Tennessee officials this week cautioned the Mexican and Guatemalan consulates in Atlanta against doing business with an ex-funeral director and embalmer who lost his licenses more than a year ago for failing to send bodies of deceased immigrants overseas for burial.
Reid Van Ness, the former embalmer and funeral director, surrendered his licenses in March 2020 after state officials found that at least ten bodies he promised to send to Mexico, Honduras and Guatemala were instead left to decay at three Middle Tennessee funeral homes for up to 11 months, the Tennessee Lookout reported in February.
A subsequent Lookout investigation found that Van Ness continued to provide his services after losing his license, including to the family of Ramon Lara Castillo. The body of the 63-year-old house painter who died of liver cancer in October is still missing. His roommates paid Van Ness $1,800 to ship the remains to Mexico last year, months after his license was revoked. A complaint about his missing body was filed with the state in April.
Yet another body entrusted to Van Ness for embalming and transportation overseas before he lost his license is also missing, a complaint to the state just last month shows.
Last week, Tennessee officials sent a memo to the state’s funeral directors alerting them to new complaints about Van Ness “potentially conducting unlicensed activities as a funeral director or embalmer.”
And on Tuesday, the Tennessee Board of Funeral Directors and Embalmers sent letters to the Consulado General de Guatemala (Guatemalan consulate) and the Consulado General de Mexico (Mexican consulate) saying it had “received information indicating that Mr. Van Ness may be the official Funeral Director liaison for Foreign Consulates.”
“The board wants to ensure you are aware of his lack of licensure,” the letters signed by Elizabeth Bendell, the board’s associate general counsel, said.
An official from the Mexican consulate said they are aware of the ongoing situation.
“We are being attentive in the event that a Mexican national is affected by this situation in Tennessee and requires our assistance,” an email from Adisde Yolanda Handal Gamundi, spokesperson for the Mexican consulate, said. The official did not clarify whether Van Ness served in an official capacity.
Van Ness on Tuesday denied working for the consulates unless “asked to do so.” He added that he continues to assist families with shipping remains back to countries such as Mexico and El Salvador.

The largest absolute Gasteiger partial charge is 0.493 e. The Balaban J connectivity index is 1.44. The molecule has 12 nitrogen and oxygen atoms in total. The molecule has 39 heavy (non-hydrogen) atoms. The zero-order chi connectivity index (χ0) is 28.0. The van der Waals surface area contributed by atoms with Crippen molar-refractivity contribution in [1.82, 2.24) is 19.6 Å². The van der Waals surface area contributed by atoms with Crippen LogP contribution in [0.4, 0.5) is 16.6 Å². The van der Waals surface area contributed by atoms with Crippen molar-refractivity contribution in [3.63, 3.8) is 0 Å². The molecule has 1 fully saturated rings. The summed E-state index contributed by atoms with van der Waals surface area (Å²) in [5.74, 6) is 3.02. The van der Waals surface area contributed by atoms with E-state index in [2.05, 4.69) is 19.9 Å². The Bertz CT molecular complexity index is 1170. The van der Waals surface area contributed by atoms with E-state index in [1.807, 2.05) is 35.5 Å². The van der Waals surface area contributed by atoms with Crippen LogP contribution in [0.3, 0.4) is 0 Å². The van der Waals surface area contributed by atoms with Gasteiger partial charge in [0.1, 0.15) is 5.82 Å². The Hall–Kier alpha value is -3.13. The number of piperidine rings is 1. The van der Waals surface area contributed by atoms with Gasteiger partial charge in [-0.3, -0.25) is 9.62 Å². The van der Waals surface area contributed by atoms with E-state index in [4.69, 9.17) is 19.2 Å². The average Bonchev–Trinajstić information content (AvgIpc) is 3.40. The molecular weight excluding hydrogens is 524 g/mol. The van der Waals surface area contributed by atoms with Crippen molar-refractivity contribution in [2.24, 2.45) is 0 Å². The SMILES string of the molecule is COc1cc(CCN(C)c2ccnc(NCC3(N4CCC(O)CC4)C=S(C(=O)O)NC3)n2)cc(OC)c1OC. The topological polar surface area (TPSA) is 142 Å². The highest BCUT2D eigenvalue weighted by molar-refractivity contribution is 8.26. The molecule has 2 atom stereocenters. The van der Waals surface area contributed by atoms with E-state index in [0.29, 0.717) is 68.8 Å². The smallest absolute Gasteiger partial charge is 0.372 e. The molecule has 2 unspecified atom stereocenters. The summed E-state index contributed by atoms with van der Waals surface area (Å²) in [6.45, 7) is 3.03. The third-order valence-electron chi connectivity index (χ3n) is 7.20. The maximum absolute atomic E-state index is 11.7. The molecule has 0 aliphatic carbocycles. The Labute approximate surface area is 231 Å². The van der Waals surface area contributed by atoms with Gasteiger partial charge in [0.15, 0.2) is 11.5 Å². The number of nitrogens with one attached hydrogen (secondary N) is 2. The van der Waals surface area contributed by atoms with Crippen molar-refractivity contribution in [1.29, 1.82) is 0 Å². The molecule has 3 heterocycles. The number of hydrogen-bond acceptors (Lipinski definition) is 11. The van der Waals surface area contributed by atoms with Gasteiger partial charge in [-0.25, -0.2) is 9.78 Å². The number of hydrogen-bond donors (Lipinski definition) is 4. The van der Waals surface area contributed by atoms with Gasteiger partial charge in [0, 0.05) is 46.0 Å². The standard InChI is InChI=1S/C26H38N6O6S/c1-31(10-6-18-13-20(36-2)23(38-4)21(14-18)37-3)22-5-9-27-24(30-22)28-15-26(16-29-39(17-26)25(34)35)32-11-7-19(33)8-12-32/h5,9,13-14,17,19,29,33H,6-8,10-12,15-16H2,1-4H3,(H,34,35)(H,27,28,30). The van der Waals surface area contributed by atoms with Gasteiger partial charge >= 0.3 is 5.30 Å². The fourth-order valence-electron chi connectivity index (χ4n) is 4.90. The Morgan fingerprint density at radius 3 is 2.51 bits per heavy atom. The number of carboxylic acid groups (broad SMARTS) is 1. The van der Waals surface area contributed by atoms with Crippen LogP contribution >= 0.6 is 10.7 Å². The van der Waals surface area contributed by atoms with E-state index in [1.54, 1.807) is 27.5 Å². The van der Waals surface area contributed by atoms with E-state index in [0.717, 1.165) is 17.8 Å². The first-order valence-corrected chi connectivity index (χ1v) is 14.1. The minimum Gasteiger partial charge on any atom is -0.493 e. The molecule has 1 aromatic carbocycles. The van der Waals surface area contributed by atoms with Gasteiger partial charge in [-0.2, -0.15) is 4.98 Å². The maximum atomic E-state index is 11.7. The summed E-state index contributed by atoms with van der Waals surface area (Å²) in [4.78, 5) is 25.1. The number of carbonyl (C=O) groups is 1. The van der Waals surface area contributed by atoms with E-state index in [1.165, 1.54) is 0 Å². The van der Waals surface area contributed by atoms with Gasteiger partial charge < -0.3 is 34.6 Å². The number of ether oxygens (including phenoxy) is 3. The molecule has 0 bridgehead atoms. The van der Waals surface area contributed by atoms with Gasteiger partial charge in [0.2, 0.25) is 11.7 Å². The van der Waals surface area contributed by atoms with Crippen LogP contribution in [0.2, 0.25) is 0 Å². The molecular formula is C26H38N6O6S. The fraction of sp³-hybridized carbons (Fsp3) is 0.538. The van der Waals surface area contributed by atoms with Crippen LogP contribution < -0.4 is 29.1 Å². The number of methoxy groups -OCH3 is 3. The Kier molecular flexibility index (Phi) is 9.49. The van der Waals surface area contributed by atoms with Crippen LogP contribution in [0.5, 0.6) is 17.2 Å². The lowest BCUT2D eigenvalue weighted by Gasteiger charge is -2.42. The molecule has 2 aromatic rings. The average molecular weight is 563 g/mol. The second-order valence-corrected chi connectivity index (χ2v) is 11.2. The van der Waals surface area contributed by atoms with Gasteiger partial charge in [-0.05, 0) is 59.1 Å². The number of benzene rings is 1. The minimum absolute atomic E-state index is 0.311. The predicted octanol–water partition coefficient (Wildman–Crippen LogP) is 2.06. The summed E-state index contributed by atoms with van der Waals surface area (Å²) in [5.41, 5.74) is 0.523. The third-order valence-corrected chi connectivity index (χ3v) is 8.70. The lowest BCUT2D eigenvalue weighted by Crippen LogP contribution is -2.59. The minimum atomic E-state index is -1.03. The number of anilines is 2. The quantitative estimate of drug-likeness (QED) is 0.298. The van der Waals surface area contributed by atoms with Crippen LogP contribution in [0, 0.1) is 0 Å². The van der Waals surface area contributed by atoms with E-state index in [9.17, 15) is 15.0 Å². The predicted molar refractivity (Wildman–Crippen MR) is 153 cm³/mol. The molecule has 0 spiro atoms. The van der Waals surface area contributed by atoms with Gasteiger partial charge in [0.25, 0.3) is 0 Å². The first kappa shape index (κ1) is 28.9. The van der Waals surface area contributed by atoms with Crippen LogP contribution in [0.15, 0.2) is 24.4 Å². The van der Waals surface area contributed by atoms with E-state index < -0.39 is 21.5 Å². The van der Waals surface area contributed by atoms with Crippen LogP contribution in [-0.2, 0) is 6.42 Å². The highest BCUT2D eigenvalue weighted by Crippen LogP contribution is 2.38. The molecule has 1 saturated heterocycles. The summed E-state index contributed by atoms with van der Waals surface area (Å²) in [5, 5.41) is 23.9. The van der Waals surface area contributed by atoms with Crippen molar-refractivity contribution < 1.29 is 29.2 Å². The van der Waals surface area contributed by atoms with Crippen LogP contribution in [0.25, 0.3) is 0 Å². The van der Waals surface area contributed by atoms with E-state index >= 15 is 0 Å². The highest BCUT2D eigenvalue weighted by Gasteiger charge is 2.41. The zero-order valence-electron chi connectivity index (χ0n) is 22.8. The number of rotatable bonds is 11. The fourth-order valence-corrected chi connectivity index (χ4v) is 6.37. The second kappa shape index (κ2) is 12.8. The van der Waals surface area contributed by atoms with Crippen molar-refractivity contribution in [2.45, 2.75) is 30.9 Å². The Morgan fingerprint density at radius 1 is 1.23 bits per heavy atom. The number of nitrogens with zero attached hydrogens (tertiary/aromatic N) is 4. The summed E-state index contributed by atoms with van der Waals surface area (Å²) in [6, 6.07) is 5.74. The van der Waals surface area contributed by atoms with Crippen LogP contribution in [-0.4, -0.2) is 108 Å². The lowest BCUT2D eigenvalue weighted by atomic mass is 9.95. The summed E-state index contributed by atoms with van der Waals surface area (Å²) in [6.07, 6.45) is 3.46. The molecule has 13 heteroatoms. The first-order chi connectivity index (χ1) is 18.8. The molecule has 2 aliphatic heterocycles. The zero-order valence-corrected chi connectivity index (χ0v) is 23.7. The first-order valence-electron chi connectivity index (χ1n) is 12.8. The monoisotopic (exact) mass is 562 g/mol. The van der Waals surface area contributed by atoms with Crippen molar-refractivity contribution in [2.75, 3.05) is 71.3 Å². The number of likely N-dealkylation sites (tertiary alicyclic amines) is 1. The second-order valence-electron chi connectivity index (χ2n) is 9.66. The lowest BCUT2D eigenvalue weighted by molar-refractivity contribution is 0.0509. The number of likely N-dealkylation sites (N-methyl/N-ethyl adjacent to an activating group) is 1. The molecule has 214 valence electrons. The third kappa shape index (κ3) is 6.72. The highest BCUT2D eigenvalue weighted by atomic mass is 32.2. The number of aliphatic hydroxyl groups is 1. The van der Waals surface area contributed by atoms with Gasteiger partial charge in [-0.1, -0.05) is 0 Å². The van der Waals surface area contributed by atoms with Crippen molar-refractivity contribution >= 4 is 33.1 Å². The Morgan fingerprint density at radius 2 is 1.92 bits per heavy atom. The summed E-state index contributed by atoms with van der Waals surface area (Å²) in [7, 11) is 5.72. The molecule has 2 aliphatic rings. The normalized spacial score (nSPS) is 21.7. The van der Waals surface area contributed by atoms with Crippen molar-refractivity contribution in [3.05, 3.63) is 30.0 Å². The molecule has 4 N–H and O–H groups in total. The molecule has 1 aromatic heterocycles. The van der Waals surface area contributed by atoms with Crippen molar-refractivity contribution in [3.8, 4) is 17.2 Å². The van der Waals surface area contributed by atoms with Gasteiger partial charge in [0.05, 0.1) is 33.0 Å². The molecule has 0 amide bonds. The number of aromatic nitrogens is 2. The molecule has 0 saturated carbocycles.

He also defended himself, saying via text: “for the three or four persons that I have allegedly treated badly, I can give you 4,000 to 5,000 who were satisfied. I refuse to allow you or anyone else (to) define my caring work of over 3 decades by one vicious attack.”
Van Ness’ conduct is potentially criminal. State officials said it was up to the victims, or their attorneys, to go to police.
“Those victims are in the best position to file criminal complaints against Mr. Van Ness for the underlying issues with their deceased family members/friends,” said Kevin Walters, a spokesman for the Department of Commerce and Insurance, which regulates the funeral industry.
“We have confidence that their attorney could assist them in filing a criminal complaint if they felt it was in their best interest,” he said. “We are not aware of any reason why family members would be reluctant to contact law enforcement.”
Advocates say Latino immigrants are often reluctant to approach law enforcement even when they are victims, because of long-standing distrust or fear their immigration status could become the focus.
That has left Van Ness free to offer his services, even illegally.
Decaying bodies and re-used caskets
In fact, Van Ness failed to ship at least 10 bodies overseas for funerals in 2019 and 2020 after accepting thousands of dollars in payments, while loved ones grew frantic to find the remains of the deceased. Instead, the bodies were found in varying degrees of decomposition in Middle Tennessee funeral homes months after they perished.
One of those bodies belonged Freddy Aroldo Cristostomo Hernandez, a Robertson County man murdered in October 2019. His body wasn’t returned home to Guatemala until a lawyer intervened, six months later. The family has since filed a $4 million lawsuit.